Types of &str

There is more than one type of &str. We have:

  • String literals: you make these when you write let my_str = "I am a &str". They last for the whole program, because they are written directly into the binary. They have the type &'static str. ' means its lifetime, and string literal have a lifetime called static.
  • Borrowed str: This is the regular &str form without a static lifetime. If you create a String and get a reference to it, Rust will convert it to a &str when you need it. For example:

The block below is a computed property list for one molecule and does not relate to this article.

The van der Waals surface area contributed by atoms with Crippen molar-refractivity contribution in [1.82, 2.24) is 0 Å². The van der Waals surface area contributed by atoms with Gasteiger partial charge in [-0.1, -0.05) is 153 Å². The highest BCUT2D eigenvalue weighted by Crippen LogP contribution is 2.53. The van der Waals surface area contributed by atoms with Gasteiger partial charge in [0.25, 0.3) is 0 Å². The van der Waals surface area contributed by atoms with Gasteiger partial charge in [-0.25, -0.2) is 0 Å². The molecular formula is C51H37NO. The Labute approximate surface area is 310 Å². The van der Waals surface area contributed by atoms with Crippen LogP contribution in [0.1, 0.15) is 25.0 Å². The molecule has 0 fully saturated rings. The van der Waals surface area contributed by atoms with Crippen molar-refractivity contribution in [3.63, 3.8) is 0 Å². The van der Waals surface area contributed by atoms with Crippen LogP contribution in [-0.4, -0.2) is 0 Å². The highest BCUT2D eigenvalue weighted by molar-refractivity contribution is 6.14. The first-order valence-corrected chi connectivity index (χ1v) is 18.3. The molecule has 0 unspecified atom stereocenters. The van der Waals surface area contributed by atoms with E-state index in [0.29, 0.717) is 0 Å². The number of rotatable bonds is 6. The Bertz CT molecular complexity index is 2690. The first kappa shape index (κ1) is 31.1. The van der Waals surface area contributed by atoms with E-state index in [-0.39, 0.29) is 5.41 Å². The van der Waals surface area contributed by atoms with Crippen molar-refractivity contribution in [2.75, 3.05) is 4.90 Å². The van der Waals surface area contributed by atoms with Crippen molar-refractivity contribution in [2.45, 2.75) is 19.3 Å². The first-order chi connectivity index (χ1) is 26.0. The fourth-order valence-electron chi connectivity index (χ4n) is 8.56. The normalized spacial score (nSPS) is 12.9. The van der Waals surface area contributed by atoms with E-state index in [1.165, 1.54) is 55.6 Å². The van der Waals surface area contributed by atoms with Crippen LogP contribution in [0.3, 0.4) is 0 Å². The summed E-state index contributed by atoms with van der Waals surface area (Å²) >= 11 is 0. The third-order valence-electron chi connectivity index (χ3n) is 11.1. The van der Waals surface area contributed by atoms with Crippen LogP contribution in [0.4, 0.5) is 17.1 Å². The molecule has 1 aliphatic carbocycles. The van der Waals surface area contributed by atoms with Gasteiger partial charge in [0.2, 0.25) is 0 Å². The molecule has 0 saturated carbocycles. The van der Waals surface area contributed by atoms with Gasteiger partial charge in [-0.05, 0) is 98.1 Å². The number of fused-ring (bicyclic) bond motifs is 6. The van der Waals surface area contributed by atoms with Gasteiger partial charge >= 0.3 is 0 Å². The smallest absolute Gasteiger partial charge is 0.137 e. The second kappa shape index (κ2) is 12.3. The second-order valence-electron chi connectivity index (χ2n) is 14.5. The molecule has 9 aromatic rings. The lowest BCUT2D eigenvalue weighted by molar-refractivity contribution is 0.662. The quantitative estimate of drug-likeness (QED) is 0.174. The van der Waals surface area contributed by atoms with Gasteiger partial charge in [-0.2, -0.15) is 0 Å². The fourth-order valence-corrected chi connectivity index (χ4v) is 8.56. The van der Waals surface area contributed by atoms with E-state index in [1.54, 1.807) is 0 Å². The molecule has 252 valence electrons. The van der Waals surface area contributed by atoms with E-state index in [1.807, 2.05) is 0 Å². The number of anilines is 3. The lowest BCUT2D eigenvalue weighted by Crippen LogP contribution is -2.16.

fn prints_str(my_str: &str) { // it can use &String like a &str
    println!("{}", my_str);

fn main() {
    let my_string = String::from("I am a string");
    prints_str(&my_string); // we give prints_str a &String

So what is a lifetime? We will learn that now.